Bruce Schneier, the author of the book "Applied Cryptography", said, "The fundamental flaw in the smart card paradigm is that the owner of the card and the owner of the secrets on the card aren't the same." So, a person with a cash card in hand has an incentive to break into the card and arrange for it to automatically refill with cash.
Briceno of the Smartcard Developer's Association said that cards are still useful for identification. "For these types of applications, smart cards are ideal. If you lose the card, you can revoke it" he said in an interview. "For electronic banking application where the issuer is providing a large number of hostile users which have a clear incentive to break them, smart cards are not necessarily sufficiently secure."
David Kahn, author of the bestseller "The Codebreakers", said that there are many different stories from the history of cryptography. He said in one version, a U.S. Intelligence agency bugged an embassy and listened to the rotors shift in a mechanical enciphering machine manufactured by the Hagelin corporation.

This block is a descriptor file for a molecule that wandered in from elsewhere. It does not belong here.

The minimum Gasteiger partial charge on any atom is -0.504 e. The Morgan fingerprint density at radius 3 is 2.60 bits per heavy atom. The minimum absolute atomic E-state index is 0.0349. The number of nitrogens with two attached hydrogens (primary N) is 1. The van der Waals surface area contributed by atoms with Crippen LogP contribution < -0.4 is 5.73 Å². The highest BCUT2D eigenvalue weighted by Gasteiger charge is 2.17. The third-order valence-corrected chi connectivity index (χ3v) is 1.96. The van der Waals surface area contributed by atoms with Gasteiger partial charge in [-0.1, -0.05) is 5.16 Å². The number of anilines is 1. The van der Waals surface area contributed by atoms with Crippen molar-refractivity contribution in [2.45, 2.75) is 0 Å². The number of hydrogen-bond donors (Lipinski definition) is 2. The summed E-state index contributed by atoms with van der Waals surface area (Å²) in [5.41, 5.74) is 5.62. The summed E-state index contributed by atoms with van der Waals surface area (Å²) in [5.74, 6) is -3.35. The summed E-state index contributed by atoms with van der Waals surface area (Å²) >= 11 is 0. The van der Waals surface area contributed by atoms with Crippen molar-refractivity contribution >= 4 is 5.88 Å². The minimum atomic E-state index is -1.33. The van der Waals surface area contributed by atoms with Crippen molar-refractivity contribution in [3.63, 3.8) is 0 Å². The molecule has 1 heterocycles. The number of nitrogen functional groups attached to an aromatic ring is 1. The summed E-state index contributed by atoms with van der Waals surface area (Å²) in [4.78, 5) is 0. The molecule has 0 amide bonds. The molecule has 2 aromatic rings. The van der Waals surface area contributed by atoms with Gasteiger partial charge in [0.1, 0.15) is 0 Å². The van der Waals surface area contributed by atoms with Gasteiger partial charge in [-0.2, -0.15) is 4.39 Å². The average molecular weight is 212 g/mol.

He said: "As the wheels move they strike pins which in effect create a variable gear which is the enciphering key to the whole thing. If you were able to listen to these noises as these lugs strike these arms, you could reconstruct the shift of this variable gear. You know that the first letter is shifting fifteen because you hear fifteen little blows against this little arm."
Stories like this have made their impression at Mondex.
Keegan said: "We assume that there are people out there who are smarter than us. We want to introduce as many enhancements that you can. It's kind of an arms race. We would make no claim to having absolute security. What you've got to try to do is keep ahead of technological advances. That's a continual process and you'll never stop it. It's part of the price of being in the business."